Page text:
Ironically, the Beats by Dre haters have made similar arguments to those technocrats who have historically praised the likes of Microsoft (NASDAQ:MSFT), Google (NASDAQ:GOOG) (NASDAQ:GOOGL), Nokia (NYSE:NOK), and even BlackBerry (NASDAQ:BBRY) technologies, about the wares being distributed out of Cupertino. Former Microsoft CEO Steve Ballmer once snickered incredulously at the idea of a $500.00 phone. Shortly thereafter, a misguided Mike Lazaridis declared that Apple's "amateur hour" was over, upon the initial release of his now defunct BlackBerry Playbook tablet. The haters do not understand Apple. On Main Street, Apple may be praised as cool. On Wall Street, analysts would agree that Apple leverages billions of dollars in goodwill to create real shareholder wealth. This time, the looming Beats by Dre closeout will be no different.

The Bottom Line

On August 10, 2011, smartphone company HTC (OTC:HTCKF) announced that it would be investing $300 million into a 50% stake of Beats by Dre. One year later, HTC sold half of this initial investment back to Beats for $150 million. On September 27, 2013, The Wall Street Journal reported that HTC would be disposing of its final 24.84% stake in Beats for $265 million. At that time, the staid Carlyle Group (NASDAQ:CG) put up $500 million for a position in Beats by Dre. Last year, Beats was therefore worth roughly $1 billion on paper, while also generating $1 billion in revenue. For $3.2 billion, Apple would largely be paying a premium to bring Jimmy Iovine, Hollywood rainmaker, into the fold. Within the past year, Carlyle Group would have tripled its initial investment, while rapper Dr. Dre might end up just short of the billionaire boys club.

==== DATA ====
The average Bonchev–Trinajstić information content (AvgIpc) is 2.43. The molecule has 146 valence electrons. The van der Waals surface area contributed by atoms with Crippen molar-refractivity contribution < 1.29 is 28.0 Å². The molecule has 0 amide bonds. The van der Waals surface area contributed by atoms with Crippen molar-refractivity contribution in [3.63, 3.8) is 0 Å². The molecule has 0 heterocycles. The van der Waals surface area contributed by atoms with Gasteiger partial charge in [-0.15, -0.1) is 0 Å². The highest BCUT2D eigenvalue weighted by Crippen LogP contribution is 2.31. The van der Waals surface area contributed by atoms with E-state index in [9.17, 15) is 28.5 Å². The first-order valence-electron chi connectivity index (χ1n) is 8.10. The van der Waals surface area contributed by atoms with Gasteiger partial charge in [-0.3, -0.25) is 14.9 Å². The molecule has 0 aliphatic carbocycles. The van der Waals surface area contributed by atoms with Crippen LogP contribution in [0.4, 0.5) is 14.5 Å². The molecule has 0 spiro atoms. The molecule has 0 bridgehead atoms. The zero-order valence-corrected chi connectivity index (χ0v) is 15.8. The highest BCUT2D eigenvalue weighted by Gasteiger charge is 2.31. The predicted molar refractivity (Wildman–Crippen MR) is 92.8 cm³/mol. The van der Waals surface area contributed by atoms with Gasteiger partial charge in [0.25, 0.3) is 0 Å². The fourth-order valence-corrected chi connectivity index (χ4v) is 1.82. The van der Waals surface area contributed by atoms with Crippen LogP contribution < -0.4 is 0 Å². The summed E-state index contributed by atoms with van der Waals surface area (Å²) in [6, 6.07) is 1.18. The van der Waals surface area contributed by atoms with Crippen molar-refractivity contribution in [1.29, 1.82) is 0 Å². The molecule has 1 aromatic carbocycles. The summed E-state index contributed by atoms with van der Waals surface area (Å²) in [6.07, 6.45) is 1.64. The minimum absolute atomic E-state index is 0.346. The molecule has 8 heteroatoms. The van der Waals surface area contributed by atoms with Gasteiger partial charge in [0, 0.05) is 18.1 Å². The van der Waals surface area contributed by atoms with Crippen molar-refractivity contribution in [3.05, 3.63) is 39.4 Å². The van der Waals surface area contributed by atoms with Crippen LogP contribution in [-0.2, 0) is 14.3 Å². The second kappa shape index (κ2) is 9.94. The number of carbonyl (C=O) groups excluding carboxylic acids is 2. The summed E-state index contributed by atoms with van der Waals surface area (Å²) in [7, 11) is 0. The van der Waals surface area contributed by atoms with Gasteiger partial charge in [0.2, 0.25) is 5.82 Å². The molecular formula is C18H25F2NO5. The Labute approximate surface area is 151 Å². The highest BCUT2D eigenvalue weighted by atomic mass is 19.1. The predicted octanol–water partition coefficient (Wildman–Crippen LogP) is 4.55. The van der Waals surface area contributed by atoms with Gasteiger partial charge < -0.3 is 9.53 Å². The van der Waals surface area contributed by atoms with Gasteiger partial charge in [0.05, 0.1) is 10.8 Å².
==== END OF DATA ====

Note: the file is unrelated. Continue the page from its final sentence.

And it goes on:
Be further advised that Apple closed out its latest Q2 2014 with $150.6 billion in cash and investments above a mere $85.8 billion in total liabilities on the balance sheet. Of this amount, $8.3 billion in deferred revenue will eventually transition over to the income statement. This March 29, 2014 balance sheet also included $17 billion in long-term debt that will help finance Apple's ambitious $130 billion capital return program. The clean financials are largely the result of Apple having generated $36.2 billion in cash flow from operations through the first half of fiscal 2014. In any event, a $3.2 billion Beats by Dre acquisition would be but a drop in the bucket for Apple.

Going forward, the prospective rewards of the Beats by Dre deal far outweigh the financial risks. Apple would still trade for a relatively cheap twelve times estimated earnings, after backing out its liquidity position. Billionaire financier Carl Icahn may agree to any decision to load up upon Apple shares as a "no brainer." The Apple haters will get schooled, yet again.

Disclosure: I am long AAPL. I wrote this article myself, and it expresses my own opinions. I am not receiving compensation for it (other than from Seeking Alpha). I have no business relationship with any company whose stock is mentioned in this article.